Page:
Continuing from the 1/2 punch that manifested itself in Earthly Pleasure and The Waves, O’brien and crew shift over to the slightly more radio friendly Judgement Call.. A perfectly acceptable pop song that’s here nor there.. Whilst it’s catchy and easy to sing along to, it just didn’t feel as great as the two tracks that preceded it.. Which brings me to Nothing Arrived which plants the band far closer to their folk roots than the previous three tracks on the album.. Taken as a traditional folk song this is actually a great track and is definitely one of the better traditional folk songs on offer here..
Shedding away the last two tracks Villagers shift back into interesting territory with The Bell which for all intents and purposes begins like the intro to a Spaghetti Western flick… Simple drums, Twangy guitar lines, Pianos, Horn sections and organs build into something that could easily have been a precursor to Muse’s classic Knights of Cydonia.. After the songs intro things are stripped back to showcase O’brien’s panache for simple yet effective song writing.. It really does show a band that’s keen to experiment can also write songs that stick with you by taking a step back every now and then.. I like it..
I’ve always found it to be a great feeling when an album builds upon itself and grabs the listener by the ears and brain whether they like it or not.. Great albums that start out with a whisper and build to the inevitable but exciting end are really somewhat of a rarity these days.. Unfortunately I found that Awayland suffers from something that I’d like to label as Rollercoaster Syndrome.. By the time that I had hit the half-way point of this album I was left clamouring for more of what I’d experienced in the majority of the albums first half.. Awayland, the album’s title track marks the beginning of albums back half and is nothing more than an instrumental track that seemed more out-of-place than anything..
Passing A Message continues on with just a hint of the wacky and wild vibe that was presented in some of the albums earlier songs.. Grateful Song also seems quite out-of-place considering the other work that’d been laid down before it… There was just something about this song that didn’t quite feel right to me when comparing it to the rest of the album..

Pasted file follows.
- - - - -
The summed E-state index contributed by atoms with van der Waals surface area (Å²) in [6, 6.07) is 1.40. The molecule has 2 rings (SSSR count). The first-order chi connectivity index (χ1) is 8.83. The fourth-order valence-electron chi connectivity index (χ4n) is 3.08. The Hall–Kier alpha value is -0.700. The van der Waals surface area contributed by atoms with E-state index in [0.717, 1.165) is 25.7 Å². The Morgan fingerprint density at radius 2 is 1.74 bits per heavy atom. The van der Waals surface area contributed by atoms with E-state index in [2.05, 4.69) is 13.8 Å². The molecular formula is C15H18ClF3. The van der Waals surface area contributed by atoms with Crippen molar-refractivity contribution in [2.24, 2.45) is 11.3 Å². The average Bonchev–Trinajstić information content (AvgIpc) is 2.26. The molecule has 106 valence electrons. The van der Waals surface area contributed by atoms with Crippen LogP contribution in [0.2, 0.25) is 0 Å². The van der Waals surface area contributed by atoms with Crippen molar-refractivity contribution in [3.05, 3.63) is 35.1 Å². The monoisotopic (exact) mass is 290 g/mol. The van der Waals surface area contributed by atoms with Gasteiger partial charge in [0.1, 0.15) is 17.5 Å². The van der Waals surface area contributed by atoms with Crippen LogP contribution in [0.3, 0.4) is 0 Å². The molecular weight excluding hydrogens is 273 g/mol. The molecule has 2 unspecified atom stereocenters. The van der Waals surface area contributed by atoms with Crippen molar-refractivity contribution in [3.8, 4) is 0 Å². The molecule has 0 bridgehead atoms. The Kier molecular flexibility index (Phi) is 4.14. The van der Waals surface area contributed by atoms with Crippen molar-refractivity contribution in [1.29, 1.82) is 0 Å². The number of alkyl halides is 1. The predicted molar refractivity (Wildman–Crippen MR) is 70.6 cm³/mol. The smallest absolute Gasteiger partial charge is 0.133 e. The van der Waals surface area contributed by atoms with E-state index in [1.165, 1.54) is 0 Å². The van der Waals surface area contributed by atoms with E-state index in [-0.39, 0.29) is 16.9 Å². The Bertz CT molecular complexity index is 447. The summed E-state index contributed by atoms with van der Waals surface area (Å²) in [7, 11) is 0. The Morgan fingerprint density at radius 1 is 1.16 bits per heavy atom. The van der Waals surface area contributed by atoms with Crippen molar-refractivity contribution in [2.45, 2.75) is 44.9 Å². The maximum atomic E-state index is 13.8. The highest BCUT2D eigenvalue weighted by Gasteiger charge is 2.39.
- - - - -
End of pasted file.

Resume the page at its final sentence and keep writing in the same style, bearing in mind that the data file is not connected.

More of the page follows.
And finally there’s the albums closing track.. Rhythm Composer.. which has to be one of the most cringe-worthy songs that I’ve heard from any band in recent memory.. I’m not sure if I came into this album expecting to be blown away or not.. But I have to say that Awayland has really left me with a strange taste in my mouth… On one hand it has strong offerings in tracks like Earthly Pleasure, The Waves and The Bell which appear in the first half of the album.. Unfortunately, just about everything else that follows on from these standouts just doesn’t seem to fit what I was expecting from Awayland.. And this is where the dreaded Rollercoaster Syndrome rears its ugly head.. I really did feel as though the album started slowly… Ascended to a new and unexpected height.. And just as quickly as it hit its peak, it descended into the madness that is Rhythm Composer..
Gripes aside, Awayland really isn’t that bad.. It definitely has its standout moments.. Unfortunately there just weren’t enough of them in the latter half of the album to really keep my attention.. I’d definitely recommend that you check this album out if you’re a fan of any kind of folk music.. And even if you appreciate some softer electronic music.. There’s definitely some subtle electronic influences that I think play out really well here.. Give it a spin if you’re interested in hearing something that sounds new and familiar at the same time..
Now.. On a lighter note.. I’d really like to hear what you guys think on this one.. Since writing this review I’ve had a look around to see what others thought and they seemed to have really liked it.. Am I wrong? Do you think I was maybe a little too hard on this one? Leave a comment below! And as always, Thanks for reading!
Please don’t forget to check out Villagers at any of their official pages below..